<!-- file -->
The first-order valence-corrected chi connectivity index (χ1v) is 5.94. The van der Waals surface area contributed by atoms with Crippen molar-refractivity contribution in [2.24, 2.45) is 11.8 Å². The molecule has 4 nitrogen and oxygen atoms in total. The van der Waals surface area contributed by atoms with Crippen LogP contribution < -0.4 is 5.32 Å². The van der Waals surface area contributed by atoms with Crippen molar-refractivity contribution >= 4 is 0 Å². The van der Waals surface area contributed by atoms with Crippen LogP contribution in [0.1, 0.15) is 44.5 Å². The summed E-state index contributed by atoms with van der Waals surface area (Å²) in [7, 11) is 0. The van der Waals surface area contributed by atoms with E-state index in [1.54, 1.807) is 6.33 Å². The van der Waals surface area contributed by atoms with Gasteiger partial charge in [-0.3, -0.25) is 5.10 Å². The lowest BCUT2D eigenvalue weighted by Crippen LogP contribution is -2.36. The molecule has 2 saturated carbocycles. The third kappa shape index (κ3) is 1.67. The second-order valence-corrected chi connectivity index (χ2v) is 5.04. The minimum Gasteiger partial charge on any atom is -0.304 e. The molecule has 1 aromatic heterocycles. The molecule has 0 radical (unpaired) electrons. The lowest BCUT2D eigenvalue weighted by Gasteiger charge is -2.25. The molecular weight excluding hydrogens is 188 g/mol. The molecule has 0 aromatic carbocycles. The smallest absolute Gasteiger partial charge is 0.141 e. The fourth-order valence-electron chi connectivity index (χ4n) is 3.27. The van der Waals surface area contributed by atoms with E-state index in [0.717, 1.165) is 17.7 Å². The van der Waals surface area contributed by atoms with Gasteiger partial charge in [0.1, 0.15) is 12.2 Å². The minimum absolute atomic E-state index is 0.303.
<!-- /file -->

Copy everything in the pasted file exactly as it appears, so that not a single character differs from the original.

The first-order valence-corrected chi connectivity index (χ1v) is 5.94. The van der Waals surface area contributed by atoms with Crippen molar-refractivity contribution in [2.24, 2.45) is 11.8 Å². The molecule has 4 nitrogen and oxygen atoms in total. The van der Waals surface area contributed by atoms with Crippen LogP contribution < -0.4 is 5.32 Å². The van der Waals surface area contributed by atoms with Crippen molar-refractivity contribution >= 4 is 0 Å². The van der Waals surface area contributed by atoms with Crippen LogP contribution in [0.1, 0.15) is 44.5 Å². The summed E-state index contributed by atoms with van der Waals surface area (Å²) in [7, 11) is 0. The van der Waals surface area contributed by atoms with E-state index in [1.54, 1.807) is 6.33 Å². The van der Waals surface area contributed by atoms with Gasteiger partial charge in [-0.3, -0.25) is 5.10 Å². The lowest BCUT2D eigenvalue weighted by Crippen LogP contribution is -2.36. The molecule has 2 saturated carbocycles. The third kappa shape index (κ3) is 1.67. The second-order valence-corrected chi connectivity index (χ2v) is 5.04. The minimum Gasteiger partial charge on any atom is -0.304 e. The molecule has 1 aromatic heterocycles. The molecule has 0 radical (unpaired) electrons. The lowest BCUT2D eigenvalue weighted by Gasteiger charge is -2.25. The molecular weight excluding hydrogens is 188 g/mol. The molecule has 0 aromatic carbocycles. The smallest absolute Gasteiger partial charge is 0.141 e. The fourth-order valence-electron chi connectivity index (χ4n) is 3.27. The van der Waals surface area contributed by atoms with E-state index in [0.717, 1.165) is 17.7 Å². The van der Waals surface area contributed by atoms with Gasteiger partial charge in [0.1, 0.15) is 12.2 Å². The minimum absolute atomic E-state index is 0.303.